Lee Valley & Veritas

 Gardening Newsletter
  Volume 8, Issue 11 - November 2013    
Interesting Read
Excerpt from Reflections on the Fungaloids by B.L. Williamson, Algrove Publishing, 2002.

The Family Boletaceae: Leccinum Chromapes, Aurantiacum, and Insigne

Leccinum Aurantiacum & Insigne

The dazzling colours and pointy leggings of the Leccinum on these pages (chromapes, aurantiacum and insigne) may blind one to the fact that they have neither gills nor traceries; their undersides have the look of plump, blank pillows, a look typical of the Boletaceae which, as a family, presents a somewhat muffinish persona. (Indeed, clusters of tan Boletes in the woods can seem strangely out of place, like buns or cupcakes strewn about, as if a chef enragé had just dumped his fresh baking all over the forest floor!) However, their interiors are much more complex than bread dough; they contain what may be the most high-tech and productive little spore factory in all Fungodom.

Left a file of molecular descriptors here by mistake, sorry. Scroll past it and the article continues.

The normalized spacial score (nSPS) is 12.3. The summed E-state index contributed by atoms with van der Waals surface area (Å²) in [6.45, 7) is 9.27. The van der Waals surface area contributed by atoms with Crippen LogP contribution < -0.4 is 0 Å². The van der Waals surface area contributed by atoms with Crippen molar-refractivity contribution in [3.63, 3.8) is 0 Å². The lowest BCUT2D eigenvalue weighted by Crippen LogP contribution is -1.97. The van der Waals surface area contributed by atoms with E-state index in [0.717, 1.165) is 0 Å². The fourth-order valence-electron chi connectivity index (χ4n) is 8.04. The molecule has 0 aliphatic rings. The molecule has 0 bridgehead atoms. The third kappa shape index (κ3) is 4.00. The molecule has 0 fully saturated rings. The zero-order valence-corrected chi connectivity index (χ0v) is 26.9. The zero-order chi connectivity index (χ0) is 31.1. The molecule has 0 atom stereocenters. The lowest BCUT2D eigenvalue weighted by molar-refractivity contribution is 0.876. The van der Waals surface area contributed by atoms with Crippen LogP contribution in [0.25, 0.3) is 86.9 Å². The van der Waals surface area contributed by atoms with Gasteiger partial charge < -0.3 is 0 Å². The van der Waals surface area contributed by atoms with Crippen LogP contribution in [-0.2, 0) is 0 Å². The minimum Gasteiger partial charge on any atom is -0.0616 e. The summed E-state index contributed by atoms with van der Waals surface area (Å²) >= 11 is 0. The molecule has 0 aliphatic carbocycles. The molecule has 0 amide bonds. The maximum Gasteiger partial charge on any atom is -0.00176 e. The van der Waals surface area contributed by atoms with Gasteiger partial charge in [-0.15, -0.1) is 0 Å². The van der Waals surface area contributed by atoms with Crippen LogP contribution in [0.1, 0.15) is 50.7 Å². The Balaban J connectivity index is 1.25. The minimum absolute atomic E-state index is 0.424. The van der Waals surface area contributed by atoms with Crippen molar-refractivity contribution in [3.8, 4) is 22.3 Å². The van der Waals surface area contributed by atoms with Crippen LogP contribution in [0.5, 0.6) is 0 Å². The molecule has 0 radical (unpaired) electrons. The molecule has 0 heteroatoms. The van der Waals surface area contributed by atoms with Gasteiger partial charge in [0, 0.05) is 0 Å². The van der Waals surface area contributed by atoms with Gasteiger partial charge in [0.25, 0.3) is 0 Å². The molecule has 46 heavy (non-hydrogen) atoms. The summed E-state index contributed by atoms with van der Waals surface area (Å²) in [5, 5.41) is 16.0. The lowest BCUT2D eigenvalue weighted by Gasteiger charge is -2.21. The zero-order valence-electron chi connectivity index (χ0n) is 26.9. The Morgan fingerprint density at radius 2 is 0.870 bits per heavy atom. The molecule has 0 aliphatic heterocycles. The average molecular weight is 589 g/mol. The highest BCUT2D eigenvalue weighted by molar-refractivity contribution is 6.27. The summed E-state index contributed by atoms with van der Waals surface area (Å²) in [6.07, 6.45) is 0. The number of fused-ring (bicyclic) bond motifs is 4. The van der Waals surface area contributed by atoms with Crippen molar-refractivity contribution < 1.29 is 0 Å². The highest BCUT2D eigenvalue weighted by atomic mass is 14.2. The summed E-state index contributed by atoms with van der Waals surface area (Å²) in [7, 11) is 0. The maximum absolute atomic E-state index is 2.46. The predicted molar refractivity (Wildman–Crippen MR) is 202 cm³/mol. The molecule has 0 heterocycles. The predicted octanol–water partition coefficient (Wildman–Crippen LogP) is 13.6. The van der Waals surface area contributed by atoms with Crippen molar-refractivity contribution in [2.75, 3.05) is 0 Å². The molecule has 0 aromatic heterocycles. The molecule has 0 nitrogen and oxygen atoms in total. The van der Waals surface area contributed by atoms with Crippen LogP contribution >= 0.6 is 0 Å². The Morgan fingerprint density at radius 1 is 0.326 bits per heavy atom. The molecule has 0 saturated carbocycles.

Leccinum Chromapes
Instead of increasing their soporiferous surface by means of gills (the knife-like pleats of the Agarics), the Boletes roll their substance into tiny parallel tubes, lined with spores in the hundreds of thousands, all packed under the Boletan cap as tightly as rods in a reactor. (Unpleated, unrolled, flattened out, which, pleats or tubes, would present the larger spore-bearing surface?)

Whatever, none of the brilliant Leccinum on these pages could ever be mistaken for muffins!

Like most Boletes, all these are strongly tree-addicted, Leccinum aurantiacum insisting on the company of Aspens.

A note from the book's publisher: In today's litigious world, products (including books) are often accompanied by a list of disclaimers that exceeds the attributes. This book has one primary disclaimer: it is not intended to be used for identification of mushrooms. (Leonard G. Lee, Ottawa, August, 2002)

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